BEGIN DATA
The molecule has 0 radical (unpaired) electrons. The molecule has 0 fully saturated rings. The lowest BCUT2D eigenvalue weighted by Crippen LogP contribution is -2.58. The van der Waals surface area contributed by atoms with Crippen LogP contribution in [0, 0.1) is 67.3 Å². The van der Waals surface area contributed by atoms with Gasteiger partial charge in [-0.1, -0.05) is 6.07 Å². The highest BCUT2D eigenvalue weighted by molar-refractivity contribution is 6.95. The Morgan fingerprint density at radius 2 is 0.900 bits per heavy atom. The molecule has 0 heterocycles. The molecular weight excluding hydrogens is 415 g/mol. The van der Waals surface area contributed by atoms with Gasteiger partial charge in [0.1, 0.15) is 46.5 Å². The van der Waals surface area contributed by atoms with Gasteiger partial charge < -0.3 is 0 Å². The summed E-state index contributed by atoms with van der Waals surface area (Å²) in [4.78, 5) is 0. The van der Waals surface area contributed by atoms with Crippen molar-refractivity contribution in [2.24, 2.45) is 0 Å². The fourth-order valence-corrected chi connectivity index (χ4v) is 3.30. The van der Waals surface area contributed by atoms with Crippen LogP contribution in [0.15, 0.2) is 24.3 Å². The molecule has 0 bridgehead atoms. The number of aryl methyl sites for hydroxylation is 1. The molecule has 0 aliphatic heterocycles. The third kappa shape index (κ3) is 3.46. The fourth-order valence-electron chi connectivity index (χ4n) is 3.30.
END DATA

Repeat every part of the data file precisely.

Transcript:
The molecule has 0 radical (unpaired) electrons. The molecule has 0 fully saturated rings. The lowest BCUT2D eigenvalue weighted by Crippen LogP contribution is -2.58. The van der Waals surface area contributed by atoms with Crippen LogP contribution in [0, 0.1) is 67.3 Å². The van der Waals surface area contributed by atoms with Gasteiger partial charge in [-0.1, -0.05) is 6.07 Å². The highest BCUT2D eigenvalue weighted by molar-refractivity contribution is 6.95. The Morgan fingerprint density at radius 2 is 0.900 bits per heavy atom. The molecule has 0 heterocycles. The molecular weight excluding hydrogens is 415 g/mol. The van der Waals surface area contributed by atoms with Gasteiger partial charge in [0.1, 0.15) is 46.5 Å². The van der Waals surface area contributed by atoms with Gasteiger partial charge < -0.3 is 0 Å². The summed E-state index contributed by atoms with van der Waals surface area (Å²) in [4.78, 5) is 0. The van der Waals surface area contributed by atoms with Crippen molar-refractivity contribution in [2.24, 2.45) is 0 Å². The fourth-order valence-corrected chi connectivity index (χ4v) is 3.30. The van der Waals surface area contributed by atoms with Crippen LogP contribution in [0.15, 0.2) is 24.3 Å². The molecule has 0 bridgehead atoms. The number of aryl methyl sites for hydroxylation is 1. The molecule has 0 aliphatic heterocycles. The third kappa shape index (κ3) is 3.46. The fourth-order valence-electron chi connectivity index (χ4n) is 3.30.